Imagine if Congress approved Social Security payments for America’s retirees one year at a time. In any given year, congressional gridlock and infighting would put the program at risk of not being renewed at all. Rather than provide seniors with a source of economic security and stability, our old-age retirement system would become a source of uncertainty and frustration, turning the concept of social insurance on its head.

This is more or less how Congress is treating the newly expanded Child Tax Credit (CTC) —  a de facto “Social Security for kids” that, without action, is set to expire at the end of the month. With Build Back Better negotiations likely to extend into the new year, the CTC payment arriving today, December 15, now runs the risk of being the last.

The credit was expanded in early 2021 as part of the American Rescue Plan. It reached nearly 60 million children in 39 million households, including millions of low-income households that were previously denied the full credit. The reform also made the CTC a monthly payment to help families budget for routine household expenses. The expansion, however, only lasted one year.

In failing to extend the program before the end of the year, Congress will allow monthly payments to be disrupted, leading to uncertainty and hardship for millions of families. 

How the Child Tax Credit Strengthens Families

Before the 2021 expansion of the CTC, roughly 27 million children did not receive the full credit, and a quarter of all ‘poverty spells’ in middle- and low-income families derived from having a child. In other words, we were living in an economy where simply having kids was a major risk factor for falling into poverty.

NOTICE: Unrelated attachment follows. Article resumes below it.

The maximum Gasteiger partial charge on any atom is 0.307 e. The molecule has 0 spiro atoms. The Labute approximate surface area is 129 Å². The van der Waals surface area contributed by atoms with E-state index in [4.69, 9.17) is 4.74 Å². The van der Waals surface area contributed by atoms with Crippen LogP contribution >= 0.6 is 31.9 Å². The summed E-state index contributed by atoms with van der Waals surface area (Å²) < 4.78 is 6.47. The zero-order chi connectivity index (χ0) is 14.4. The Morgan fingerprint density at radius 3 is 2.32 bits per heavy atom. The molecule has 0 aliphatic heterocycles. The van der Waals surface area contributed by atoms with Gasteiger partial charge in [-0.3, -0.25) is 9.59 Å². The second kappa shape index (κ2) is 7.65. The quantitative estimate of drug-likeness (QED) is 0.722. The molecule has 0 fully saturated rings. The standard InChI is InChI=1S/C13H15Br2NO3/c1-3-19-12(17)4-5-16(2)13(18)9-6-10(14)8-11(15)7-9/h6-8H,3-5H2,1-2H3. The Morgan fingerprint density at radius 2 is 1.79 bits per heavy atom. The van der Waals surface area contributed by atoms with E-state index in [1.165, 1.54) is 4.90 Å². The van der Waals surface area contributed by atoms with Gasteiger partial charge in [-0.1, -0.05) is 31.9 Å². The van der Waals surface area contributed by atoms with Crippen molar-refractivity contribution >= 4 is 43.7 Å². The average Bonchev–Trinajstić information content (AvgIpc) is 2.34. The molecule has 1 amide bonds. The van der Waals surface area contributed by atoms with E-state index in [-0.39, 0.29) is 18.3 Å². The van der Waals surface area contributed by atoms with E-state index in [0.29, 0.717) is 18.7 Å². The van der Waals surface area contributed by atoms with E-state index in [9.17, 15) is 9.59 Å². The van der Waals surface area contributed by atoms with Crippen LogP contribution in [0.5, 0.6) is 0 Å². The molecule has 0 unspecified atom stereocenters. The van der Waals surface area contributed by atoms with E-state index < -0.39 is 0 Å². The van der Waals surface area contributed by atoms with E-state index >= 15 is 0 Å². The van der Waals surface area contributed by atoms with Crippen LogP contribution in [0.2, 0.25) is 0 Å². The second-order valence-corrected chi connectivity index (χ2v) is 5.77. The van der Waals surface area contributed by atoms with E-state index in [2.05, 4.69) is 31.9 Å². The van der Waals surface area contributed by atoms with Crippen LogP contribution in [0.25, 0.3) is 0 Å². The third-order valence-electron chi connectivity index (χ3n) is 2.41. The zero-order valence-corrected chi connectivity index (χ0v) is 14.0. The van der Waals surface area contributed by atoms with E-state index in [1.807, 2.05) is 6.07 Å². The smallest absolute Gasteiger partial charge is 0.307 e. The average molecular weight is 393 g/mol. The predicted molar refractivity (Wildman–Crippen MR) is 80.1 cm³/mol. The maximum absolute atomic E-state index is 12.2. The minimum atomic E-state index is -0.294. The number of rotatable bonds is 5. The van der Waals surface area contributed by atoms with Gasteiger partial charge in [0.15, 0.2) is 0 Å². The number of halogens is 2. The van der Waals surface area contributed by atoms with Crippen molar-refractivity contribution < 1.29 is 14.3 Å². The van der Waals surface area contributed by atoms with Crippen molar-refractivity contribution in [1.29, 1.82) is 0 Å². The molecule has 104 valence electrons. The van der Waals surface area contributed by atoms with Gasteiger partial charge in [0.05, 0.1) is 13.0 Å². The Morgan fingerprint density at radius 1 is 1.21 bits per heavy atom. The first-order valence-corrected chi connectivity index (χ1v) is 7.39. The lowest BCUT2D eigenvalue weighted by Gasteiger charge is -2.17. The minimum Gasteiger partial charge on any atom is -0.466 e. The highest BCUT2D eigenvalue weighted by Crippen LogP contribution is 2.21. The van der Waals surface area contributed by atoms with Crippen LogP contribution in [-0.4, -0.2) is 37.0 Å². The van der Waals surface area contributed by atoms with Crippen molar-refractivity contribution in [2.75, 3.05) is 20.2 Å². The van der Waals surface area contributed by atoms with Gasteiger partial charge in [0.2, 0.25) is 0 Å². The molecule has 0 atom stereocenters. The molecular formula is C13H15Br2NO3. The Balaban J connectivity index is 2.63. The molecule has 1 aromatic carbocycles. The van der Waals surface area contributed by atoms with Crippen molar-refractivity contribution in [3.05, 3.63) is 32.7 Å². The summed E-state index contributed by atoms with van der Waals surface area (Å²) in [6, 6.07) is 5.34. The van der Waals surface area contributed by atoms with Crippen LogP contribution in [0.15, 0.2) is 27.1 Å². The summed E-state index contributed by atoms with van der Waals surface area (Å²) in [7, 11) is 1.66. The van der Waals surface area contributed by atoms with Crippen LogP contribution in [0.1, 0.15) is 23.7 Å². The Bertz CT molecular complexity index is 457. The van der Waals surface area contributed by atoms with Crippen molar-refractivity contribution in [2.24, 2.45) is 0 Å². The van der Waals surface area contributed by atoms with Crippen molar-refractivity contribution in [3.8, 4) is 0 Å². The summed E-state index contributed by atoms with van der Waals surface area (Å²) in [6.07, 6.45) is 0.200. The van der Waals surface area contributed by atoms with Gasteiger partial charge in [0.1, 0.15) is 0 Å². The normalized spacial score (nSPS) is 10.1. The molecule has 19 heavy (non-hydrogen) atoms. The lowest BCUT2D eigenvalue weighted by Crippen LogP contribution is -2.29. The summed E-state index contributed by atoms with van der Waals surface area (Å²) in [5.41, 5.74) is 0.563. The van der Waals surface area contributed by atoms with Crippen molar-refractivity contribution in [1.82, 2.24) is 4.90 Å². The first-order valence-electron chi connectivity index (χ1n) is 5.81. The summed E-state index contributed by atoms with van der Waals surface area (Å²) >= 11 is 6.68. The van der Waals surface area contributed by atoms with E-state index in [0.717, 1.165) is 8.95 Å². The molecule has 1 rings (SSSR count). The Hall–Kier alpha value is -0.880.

Advocates for the expanded CTC have stressed its many benefits, from its immediate 25 percent reduction in monthly child poverty rates, to power as a tool to reduce racial inequity. Here at Niskanen, we’ve also emphasized the pro-family benefits of the CTC expansion — which are largely driven by the household stability provided by a reliable, monthly source of financial security.

Household financial stability helps lower rates of divorce and internal domestic conflict, resulting in lower rates of child abuse and neglect. Less stress means less need for stress relievers like alcohol and tobacco, which explains why consumption of both falls when child benefits expand. And as a cash benefit, households can use the CTC to afford home, church, and family-based child care, with none of the bureaucracy or value impositions that come with government-subsidized daycare. 

International and U.S. data confirm that investing in children pays off. In fact, at $100 billion per year, the direct budgetary cost of the CTC is offset by $865 billion in annual monetary and non-monetary benefits–largely due to improved child health and education outcomes.

While every household need is diverse, the monthly CTC payment gives families the confidence to invest in their children and budget efficiently for their specific needs.

A Generational Investment

The stability of child benefits also supports the economy as a whole. In a previous report, we found that the 2021 CTC expansion boosted consumer spending by at least $27 billion, generating $1.9 billion in state and local sales tax revenues, and supports the equivalent of over 500,000 thousand full-time jobs at the median wage. The CTC expansion provided the most significant boost in relative purchasing power in red states and more rural regions — demand that flows right back into local communities. Yet consistency is key for that boost in consumer demand to translate into family-friendly business investment.

The IRS has warned lawmakers that if Congress delays the expansion past December 28th, they will not guarantee January’s payments on time. This would be a shame, as it would risk squandering all the recent effort put into recipient outreach and program administration. The CTC expansion has the potential to be one of the Biden administration’s lasting legacies. That’s all the more reason for Congress to act sooner rather than later, and give the program the robust extension it deserves.

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